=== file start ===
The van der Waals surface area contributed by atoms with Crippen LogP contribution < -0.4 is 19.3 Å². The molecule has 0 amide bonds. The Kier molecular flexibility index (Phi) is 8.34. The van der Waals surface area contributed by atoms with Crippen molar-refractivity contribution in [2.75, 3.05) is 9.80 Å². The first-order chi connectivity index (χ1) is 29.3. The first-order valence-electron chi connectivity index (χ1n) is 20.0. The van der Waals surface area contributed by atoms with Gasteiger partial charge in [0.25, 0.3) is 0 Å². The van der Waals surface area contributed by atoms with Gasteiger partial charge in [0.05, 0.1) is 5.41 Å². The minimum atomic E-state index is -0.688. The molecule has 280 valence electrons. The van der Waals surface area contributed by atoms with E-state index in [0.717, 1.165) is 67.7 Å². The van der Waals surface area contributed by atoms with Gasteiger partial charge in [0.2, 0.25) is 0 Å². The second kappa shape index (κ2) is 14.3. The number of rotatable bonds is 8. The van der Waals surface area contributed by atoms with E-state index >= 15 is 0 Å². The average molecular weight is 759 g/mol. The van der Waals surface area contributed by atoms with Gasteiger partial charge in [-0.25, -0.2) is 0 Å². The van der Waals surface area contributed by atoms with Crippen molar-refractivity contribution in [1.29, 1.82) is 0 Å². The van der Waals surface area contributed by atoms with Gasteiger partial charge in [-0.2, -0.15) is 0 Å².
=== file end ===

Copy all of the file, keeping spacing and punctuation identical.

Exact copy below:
The van der Waals surface area contributed by atoms with Crippen LogP contribution < -0.4 is 19.3 Å². The molecule has 0 amide bonds. The Kier molecular flexibility index (Phi) is 8.34. The van der Waals surface area contributed by atoms with Crippen molar-refractivity contribution in [2.75, 3.05) is 9.80 Å². The first-order chi connectivity index (χ1) is 29.3. The first-order valence-electron chi connectivity index (χ1n) is 20.0. The van der Waals surface area contributed by atoms with Gasteiger partial charge in [0.25, 0.3) is 0 Å². The van der Waals surface area contributed by atoms with Gasteiger partial charge in [0.05, 0.1) is 5.41 Å². The minimum atomic E-state index is -0.688. The molecule has 280 valence electrons. The van der Waals surface area contributed by atoms with E-state index in [0.717, 1.165) is 67.7 Å². The van der Waals surface area contributed by atoms with Gasteiger partial charge in [0.2, 0.25) is 0 Å². The second kappa shape index (κ2) is 14.3. The number of rotatable bonds is 8. The van der Waals surface area contributed by atoms with E-state index >= 15 is 0 Å². The average molecular weight is 759 g/mol. The van der Waals surface area contributed by atoms with Gasteiger partial charge in [-0.25, -0.2) is 0 Å². The van der Waals surface area contributed by atoms with Crippen molar-refractivity contribution in [1.29, 1.82) is 0 Å². The van der Waals surface area contributed by atoms with Gasteiger partial charge in [-0.2, -0.15) is 0 Å².